U.S. Pat. Nos. 4,351,075 and 4,252,037 both teach wrenches capable of engaging the upstanding posts of a two post oil drain plug and rotating same. Neither of these inventions will work if the oil drain plug posts are recessed under the surface of the engine (as occurs fairly frequently). Both these inventions require the purchase of an entire wrench; neither provides an inexpensive adapter that could be used with an existing socket wrench.
Bowers, Jr. et al. describes a Spanner Socket Wrench in U.S. Pat. No. 4,227,429. While this Socket may be used with an existing socket wrench, it is shaped incorrectly to grasp the posts of a two post oil drain plug.
U.S. Pat No. 4,145,939 was issued Garrison for a Drain Plug Holder. This Holder is sized to hold an oil drain plug having a hexagonal head, and does not provide for any means of exerting substantial turning force on the oil drain plug.
Accordingly, it is an object of this invention to provide an oil drain plug wrench adapter which will firmly grasp the upstanding posts of a two post oil drain plug.
It is another object of this invention to provide an oil drain plug wrench adapter whose use will help avoid the hazard of the mechanic being burned by a hot engine.
It is still another object of this invention to provide an oil drain plug wrench adapter which may be used to remove and replace two post oil drain plugs which are recessed.
It is another object of this invention to provide an oil drain plug wrench adapter which may be used in combination with an existing socket wrench.
It is still another object of this invention to provide an oil drain plug wrench adapter which is inexpensive to manufacture, thereby rendering it readily affordable to the consumer.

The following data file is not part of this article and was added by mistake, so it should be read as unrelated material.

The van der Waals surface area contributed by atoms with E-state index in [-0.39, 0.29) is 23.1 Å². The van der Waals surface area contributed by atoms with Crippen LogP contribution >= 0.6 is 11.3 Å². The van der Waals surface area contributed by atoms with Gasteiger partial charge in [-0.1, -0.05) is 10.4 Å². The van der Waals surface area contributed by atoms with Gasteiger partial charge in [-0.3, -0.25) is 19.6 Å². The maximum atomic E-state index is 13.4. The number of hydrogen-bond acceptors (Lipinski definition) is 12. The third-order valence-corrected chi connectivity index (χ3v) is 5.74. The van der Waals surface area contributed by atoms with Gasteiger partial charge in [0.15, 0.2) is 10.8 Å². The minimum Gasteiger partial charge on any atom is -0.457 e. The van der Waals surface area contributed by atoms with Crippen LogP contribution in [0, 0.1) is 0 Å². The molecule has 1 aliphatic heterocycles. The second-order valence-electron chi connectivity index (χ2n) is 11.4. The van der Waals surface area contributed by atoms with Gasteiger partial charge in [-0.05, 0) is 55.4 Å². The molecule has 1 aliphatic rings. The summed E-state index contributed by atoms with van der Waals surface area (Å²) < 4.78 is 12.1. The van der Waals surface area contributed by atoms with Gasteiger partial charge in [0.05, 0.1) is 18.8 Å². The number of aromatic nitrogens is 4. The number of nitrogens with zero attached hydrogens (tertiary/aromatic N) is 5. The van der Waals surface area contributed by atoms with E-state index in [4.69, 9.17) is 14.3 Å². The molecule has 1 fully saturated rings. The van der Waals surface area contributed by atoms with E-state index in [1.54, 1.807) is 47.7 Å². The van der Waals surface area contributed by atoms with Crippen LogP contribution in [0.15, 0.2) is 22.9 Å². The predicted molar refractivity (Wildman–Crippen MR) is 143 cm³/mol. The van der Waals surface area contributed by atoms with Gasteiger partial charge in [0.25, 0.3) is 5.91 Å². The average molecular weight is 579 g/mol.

It is another object of this invention to provide an oil drain plug wrench adapter which is easy to use.
The invention, together with the other objects, features, aspects and advantages thereof will be more clearly understood from the following in conjunction with the accompanying drawings.
Two sheets of drawings are provided. Sheet one contains FIGS. 1 and 2. Sheet two contains FIGS. 3, 4 and 5.
FIG. 1 is a bottom isometric view of the oil drain plug wrench adapter.
FIG. 2 is a top isometric view of the oil drain plug wrench adapter, a socket wrench and an oil drain plug.
FIG. 3 is a bottom vie of the oil drain plug wrench adapter.
FIG. 4 is a front view of the oil drain plug wrench adapter.
FIG. 5 is a side view of the oil drain plug wrench adapter.
Referring now to FIG. 1 we can observe a bottom isometric view of an oil drain plug wrench adapter 2. The oil drain plug wrench adapter 2 is comprised of a disk 8 having a disk lower surface 10, a disk upper surface 12, and a centrally disposed square aperture 6, and two post holders 4 projecting perpendicularly from disk lower surface 10.